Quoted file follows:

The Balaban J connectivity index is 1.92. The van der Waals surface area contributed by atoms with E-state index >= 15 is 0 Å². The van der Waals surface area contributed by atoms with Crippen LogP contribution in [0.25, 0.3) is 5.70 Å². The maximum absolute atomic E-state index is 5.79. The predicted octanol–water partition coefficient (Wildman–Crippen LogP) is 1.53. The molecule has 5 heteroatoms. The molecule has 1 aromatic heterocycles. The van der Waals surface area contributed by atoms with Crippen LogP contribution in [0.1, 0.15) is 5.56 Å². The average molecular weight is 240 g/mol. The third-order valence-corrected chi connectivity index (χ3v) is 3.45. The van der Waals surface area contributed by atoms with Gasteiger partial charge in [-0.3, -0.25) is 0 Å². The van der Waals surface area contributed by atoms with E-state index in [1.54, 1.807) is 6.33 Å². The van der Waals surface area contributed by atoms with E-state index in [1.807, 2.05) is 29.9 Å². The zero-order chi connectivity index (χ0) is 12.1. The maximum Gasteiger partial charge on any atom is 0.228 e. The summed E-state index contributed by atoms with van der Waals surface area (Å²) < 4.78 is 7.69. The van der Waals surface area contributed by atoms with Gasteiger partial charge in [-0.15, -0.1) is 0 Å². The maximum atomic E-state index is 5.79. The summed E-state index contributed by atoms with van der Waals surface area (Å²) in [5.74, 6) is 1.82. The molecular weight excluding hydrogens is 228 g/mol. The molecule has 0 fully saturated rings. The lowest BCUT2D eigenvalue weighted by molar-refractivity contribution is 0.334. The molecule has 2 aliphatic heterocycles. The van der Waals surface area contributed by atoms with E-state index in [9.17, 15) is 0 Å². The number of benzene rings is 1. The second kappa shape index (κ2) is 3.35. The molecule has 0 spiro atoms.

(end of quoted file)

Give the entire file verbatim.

The Balaban J connectivity index is 1.92. The van der Waals surface area contributed by atoms with E-state index >= 15 is 0 Å². The van der Waals surface area contributed by atoms with Crippen LogP contribution in [0.25, 0.3) is 5.70 Å². The maximum absolute atomic E-state index is 5.79. The predicted octanol–water partition coefficient (Wildman–Crippen LogP) is 1.53. The molecule has 5 heteroatoms. The molecule has 1 aromatic heterocycles. The van der Waals surface area contributed by atoms with Crippen LogP contribution in [0.1, 0.15) is 5.56 Å². The average molecular weight is 240 g/mol. The third-order valence-corrected chi connectivity index (χ3v) is 3.45. The van der Waals surface area contributed by atoms with Gasteiger partial charge in [-0.3, -0.25) is 0 Å². The van der Waals surface area contributed by atoms with E-state index in [1.54, 1.807) is 6.33 Å². The van der Waals surface area contributed by atoms with E-state index in [1.807, 2.05) is 29.9 Å². The zero-order chi connectivity index (χ0) is 12.1. The maximum Gasteiger partial charge on any atom is 0.228 e. The summed E-state index contributed by atoms with van der Waals surface area (Å²) < 4.78 is 7.69. The van der Waals surface area contributed by atoms with Gasteiger partial charge in [-0.15, -0.1) is 0 Å². The maximum atomic E-state index is 5.79. The summed E-state index contributed by atoms with van der Waals surface area (Å²) in [5.74, 6) is 1.82. The molecular weight excluding hydrogens is 228 g/mol. The molecule has 0 fully saturated rings. The lowest BCUT2D eigenvalue weighted by molar-refractivity contribution is 0.334. The molecule has 2 aliphatic heterocycles. The van der Waals surface area contributed by atoms with E-state index in [9.17, 15) is 0 Å². The number of benzene rings is 1. The second kappa shape index (κ2) is 3.35. The molecule has 0 spiro atoms.